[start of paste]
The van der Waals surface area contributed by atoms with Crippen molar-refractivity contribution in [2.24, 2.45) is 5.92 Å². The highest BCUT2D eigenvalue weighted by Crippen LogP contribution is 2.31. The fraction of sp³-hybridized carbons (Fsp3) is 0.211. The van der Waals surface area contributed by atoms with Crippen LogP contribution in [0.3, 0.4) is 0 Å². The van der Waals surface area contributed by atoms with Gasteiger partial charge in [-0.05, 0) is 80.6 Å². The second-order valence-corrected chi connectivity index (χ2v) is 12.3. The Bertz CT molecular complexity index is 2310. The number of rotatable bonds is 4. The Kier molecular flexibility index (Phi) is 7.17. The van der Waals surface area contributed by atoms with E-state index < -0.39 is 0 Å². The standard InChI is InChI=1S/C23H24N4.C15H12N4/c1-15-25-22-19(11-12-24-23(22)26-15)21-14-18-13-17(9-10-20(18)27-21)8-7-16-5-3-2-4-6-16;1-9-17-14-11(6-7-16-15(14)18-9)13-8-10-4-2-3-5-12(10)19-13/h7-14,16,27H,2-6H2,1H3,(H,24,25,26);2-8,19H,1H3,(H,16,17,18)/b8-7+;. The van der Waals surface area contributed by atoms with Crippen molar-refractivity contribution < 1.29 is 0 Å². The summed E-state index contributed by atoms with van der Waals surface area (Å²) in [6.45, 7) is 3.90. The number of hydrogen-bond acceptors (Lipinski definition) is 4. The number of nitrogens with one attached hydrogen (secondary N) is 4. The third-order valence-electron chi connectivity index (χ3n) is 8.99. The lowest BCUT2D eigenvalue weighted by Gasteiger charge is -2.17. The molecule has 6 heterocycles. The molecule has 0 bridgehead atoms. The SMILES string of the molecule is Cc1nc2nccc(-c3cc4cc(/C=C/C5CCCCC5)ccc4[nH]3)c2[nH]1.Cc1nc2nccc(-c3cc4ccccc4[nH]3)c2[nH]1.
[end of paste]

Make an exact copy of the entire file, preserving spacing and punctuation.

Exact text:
The van der Waals surface area contributed by atoms with Crippen molar-refractivity contribution in [2.24, 2.45) is 5.92 Å². The highest BCUT2D eigenvalue weighted by Crippen LogP contribution is 2.31. The fraction of sp³-hybridized carbons (Fsp3) is 0.211. The van der Waals surface area contributed by atoms with Crippen LogP contribution in [0.3, 0.4) is 0 Å². The van der Waals surface area contributed by atoms with Gasteiger partial charge in [-0.05, 0) is 80.6 Å². The second-order valence-corrected chi connectivity index (χ2v) is 12.3. The Bertz CT molecular complexity index is 2310. The number of rotatable bonds is 4. The Kier molecular flexibility index (Phi) is 7.17. The van der Waals surface area contributed by atoms with E-state index < -0.39 is 0 Å². The standard InChI is InChI=1S/C23H24N4.C15H12N4/c1-15-25-22-19(11-12-24-23(22)26-15)21-14-18-13-17(9-10-20(18)27-21)8-7-16-5-3-2-4-6-16;1-9-17-14-11(6-7-16-15(14)18-9)13-8-10-4-2-3-5-12(10)19-13/h7-14,16,27H,2-6H2,1H3,(H,24,25,26);2-8,19H,1H3,(H,16,17,18)/b8-7+;. The van der Waals surface area contributed by atoms with Crippen molar-refractivity contribution < 1.29 is 0 Å². The summed E-state index contributed by atoms with van der Waals surface area (Å²) in [6.45, 7) is 3.90. The number of hydrogen-bond acceptors (Lipinski definition) is 4. The number of nitrogens with one attached hydrogen (secondary N) is 4. The third-order valence-electron chi connectivity index (χ3n) is 8.99. The lowest BCUT2D eigenvalue weighted by Gasteiger charge is -2.17. The molecule has 6 heterocycles. The molecule has 0 bridgehead atoms. The SMILES string of the molecule is Cc1nc2nccc(-c3cc4cc(/C=C/C5CCCCC5)ccc4[nH]3)c2[nH]1.Cc1nc2nccc(-c3cc4ccccc4[nH]3)c2[nH]1.